President Biden Appoints Albuquerque Museum Director to National Committee

Andrew Connors began his term with the Cultural Property Advisory Committee in August.

December 29, 2022 - Albuquerque Museum Director Andrew Connors has been appointed by President Joe Biden to serve as a member of the Cultural Property Advisory Committee. In his role, Connors joins 10 other presidentially appointed members to review requests for import restrictions submitted to the United States by foreign governments, consider proposals to extend existing agreements and emergency actions, carry out ongoing review of current import restrictions, and provide reports of findings and recommendations to the Department of State.

The Convention on Cultural Property Implementation Act established the 11-member committee to ensure that the U.S. government receives advice from diverse public interests in cultural property matters. The committee includes two members who represent the interests of museums; three members who are expert in archaeology, anthropology, ethnology, or related fields; three members who are expert in the international sale of cultural property; and three members who represent the interest of the general public. The Cultural Heritage Center serves as the secretariat for committee and convenes and facilitates the committee’s quarterly meetings.

“I am honored to have been asked to help our country protect international cultural property, and I look forward to learning from the impressive scholars and experts I will join on the committee,” Connors said.

In 2018, Connors was named director of the Albuquerque Museum, a division of the City of Albuquerque's Department of Arts & Culture, where he previously served as Curator of Art since 2009. Connors’ former roles include Chair of the Visual Arts Department at Albuquerque Academy (2006-2009), Senior Curator at the National Hispanic Cultural Center in Albuquerque (1999-2006), and Associate Curator at the Smithsonian American Art Museum (1984-1999) where he developed collections and exhibitions on Hispanic, Latino, Native American, and Folk Art.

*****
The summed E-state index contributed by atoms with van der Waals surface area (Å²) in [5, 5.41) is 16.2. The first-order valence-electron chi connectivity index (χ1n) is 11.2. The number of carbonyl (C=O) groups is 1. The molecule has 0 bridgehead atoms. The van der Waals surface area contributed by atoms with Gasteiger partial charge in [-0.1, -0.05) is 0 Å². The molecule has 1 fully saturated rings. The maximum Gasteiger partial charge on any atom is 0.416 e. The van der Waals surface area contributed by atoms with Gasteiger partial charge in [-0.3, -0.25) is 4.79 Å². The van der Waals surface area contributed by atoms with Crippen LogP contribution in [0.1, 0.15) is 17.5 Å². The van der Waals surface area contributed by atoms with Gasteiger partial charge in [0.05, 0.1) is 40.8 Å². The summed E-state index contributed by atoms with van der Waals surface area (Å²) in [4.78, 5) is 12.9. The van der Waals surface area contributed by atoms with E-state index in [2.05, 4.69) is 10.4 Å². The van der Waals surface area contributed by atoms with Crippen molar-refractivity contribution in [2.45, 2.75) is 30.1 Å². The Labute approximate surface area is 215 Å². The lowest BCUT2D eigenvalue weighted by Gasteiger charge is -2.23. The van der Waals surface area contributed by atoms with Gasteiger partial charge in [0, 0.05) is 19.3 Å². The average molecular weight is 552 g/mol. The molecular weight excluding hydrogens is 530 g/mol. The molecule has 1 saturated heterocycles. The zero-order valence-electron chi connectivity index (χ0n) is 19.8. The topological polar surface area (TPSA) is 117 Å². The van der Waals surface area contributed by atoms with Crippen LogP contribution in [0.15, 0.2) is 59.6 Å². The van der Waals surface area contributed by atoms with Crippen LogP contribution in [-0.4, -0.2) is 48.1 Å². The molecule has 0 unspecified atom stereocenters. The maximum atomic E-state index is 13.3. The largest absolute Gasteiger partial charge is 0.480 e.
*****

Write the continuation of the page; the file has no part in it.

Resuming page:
He studied Art History and Architecture at Yale University and did his graduate work in Folklore and American Studies at George Washington University. He has curated dozens of exhibitions, primarily in the areas of United States Latino Art, Colonial Art from Puerto Rico, Contemporary Art, and Graffiti. He recently completed an exhibition on the history of jewelry in New Mexico from prehistory to the present, the first exhibition to look at this material from all cultural backgrounds.

As a lecturer, guest teacher, and consultant, he has worked with numerous organizations including the National Gallery of Art, Smithsonian Office of Folklife Programs, Institute for Latino Studies at the University of Notre Dame, Chicano Studies Department at the University of California Los Angeles, Getty Center for Education in the Arts, and the Royal Government of Bhutan.